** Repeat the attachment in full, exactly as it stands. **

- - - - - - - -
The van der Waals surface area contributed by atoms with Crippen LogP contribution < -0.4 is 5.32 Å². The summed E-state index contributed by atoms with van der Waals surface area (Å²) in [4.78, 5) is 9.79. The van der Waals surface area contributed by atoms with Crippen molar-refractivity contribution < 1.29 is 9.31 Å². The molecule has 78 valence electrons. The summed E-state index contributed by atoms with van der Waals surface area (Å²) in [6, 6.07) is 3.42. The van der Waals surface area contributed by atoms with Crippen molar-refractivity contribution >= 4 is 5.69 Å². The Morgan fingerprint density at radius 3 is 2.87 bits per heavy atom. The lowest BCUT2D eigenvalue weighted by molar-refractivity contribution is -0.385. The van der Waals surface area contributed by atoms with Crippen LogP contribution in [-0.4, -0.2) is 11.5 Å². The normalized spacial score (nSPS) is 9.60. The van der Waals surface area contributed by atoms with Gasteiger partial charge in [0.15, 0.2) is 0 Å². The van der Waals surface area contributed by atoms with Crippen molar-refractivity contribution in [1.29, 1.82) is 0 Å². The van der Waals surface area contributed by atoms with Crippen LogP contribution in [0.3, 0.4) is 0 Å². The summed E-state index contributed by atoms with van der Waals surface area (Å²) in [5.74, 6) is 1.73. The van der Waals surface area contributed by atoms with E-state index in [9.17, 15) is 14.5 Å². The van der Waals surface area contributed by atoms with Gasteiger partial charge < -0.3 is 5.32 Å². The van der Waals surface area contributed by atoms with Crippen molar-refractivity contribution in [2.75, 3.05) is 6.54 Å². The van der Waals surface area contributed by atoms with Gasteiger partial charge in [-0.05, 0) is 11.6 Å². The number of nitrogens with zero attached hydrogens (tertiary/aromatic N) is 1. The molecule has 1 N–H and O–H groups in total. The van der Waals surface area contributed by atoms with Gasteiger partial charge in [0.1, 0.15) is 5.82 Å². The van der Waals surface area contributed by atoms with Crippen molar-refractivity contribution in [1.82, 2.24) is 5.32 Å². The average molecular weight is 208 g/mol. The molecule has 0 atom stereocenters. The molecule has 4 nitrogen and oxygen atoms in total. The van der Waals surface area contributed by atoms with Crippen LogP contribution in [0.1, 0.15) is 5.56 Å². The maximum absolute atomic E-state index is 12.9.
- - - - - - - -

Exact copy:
The van der Waals surface area contributed by atoms with Crippen LogP contribution < -0.4 is 5.32 Å². The summed E-state index contributed by atoms with van der Waals surface area (Å²) in [4.78, 5) is 9.79. The van der Waals surface area contributed by atoms with Crippen molar-refractivity contribution < 1.29 is 9.31 Å². The molecule has 78 valence electrons. The summed E-state index contributed by atoms with van der Waals surface area (Å²) in [6, 6.07) is 3.42. The van der Waals surface area contributed by atoms with Crippen molar-refractivity contribution >= 4 is 5.69 Å². The Morgan fingerprint density at radius 3 is 2.87 bits per heavy atom. The lowest BCUT2D eigenvalue weighted by molar-refractivity contribution is -0.385. The van der Waals surface area contributed by atoms with Crippen LogP contribution in [-0.4, -0.2) is 11.5 Å². The normalized spacial score (nSPS) is 9.60. The van der Waals surface area contributed by atoms with Gasteiger partial charge in [0.15, 0.2) is 0 Å². The van der Waals surface area contributed by atoms with Crippen molar-refractivity contribution in [1.29, 1.82) is 0 Å². The van der Waals surface area contributed by atoms with Crippen LogP contribution in [0.3, 0.4) is 0 Å². The summed E-state index contributed by atoms with van der Waals surface area (Å²) in [5.74, 6) is 1.73. The van der Waals surface area contributed by atoms with E-state index in [9.17, 15) is 14.5 Å². The van der Waals surface area contributed by atoms with Gasteiger partial charge < -0.3 is 5.32 Å². The van der Waals surface area contributed by atoms with Crippen molar-refractivity contribution in [2.75, 3.05) is 6.54 Å². The van der Waals surface area contributed by atoms with Gasteiger partial charge in [-0.05, 0) is 11.6 Å². The number of nitrogens with zero attached hydrogens (tertiary/aromatic N) is 1. The molecule has 1 N–H and O–H groups in total. The van der Waals surface area contributed by atoms with Gasteiger partial charge in [0.1, 0.15) is 5.82 Å². The van der Waals surface area contributed by atoms with Crippen molar-refractivity contribution in [1.82, 2.24) is 5.32 Å². The average molecular weight is 208 g/mol. The molecule has 0 atom stereocenters. The molecule has 4 nitrogen and oxygen atoms in total. The van der Waals surface area contributed by atoms with Crippen LogP contribution in [0.1, 0.15) is 5.56 Å². The maximum absolute atomic E-state index is 12.9.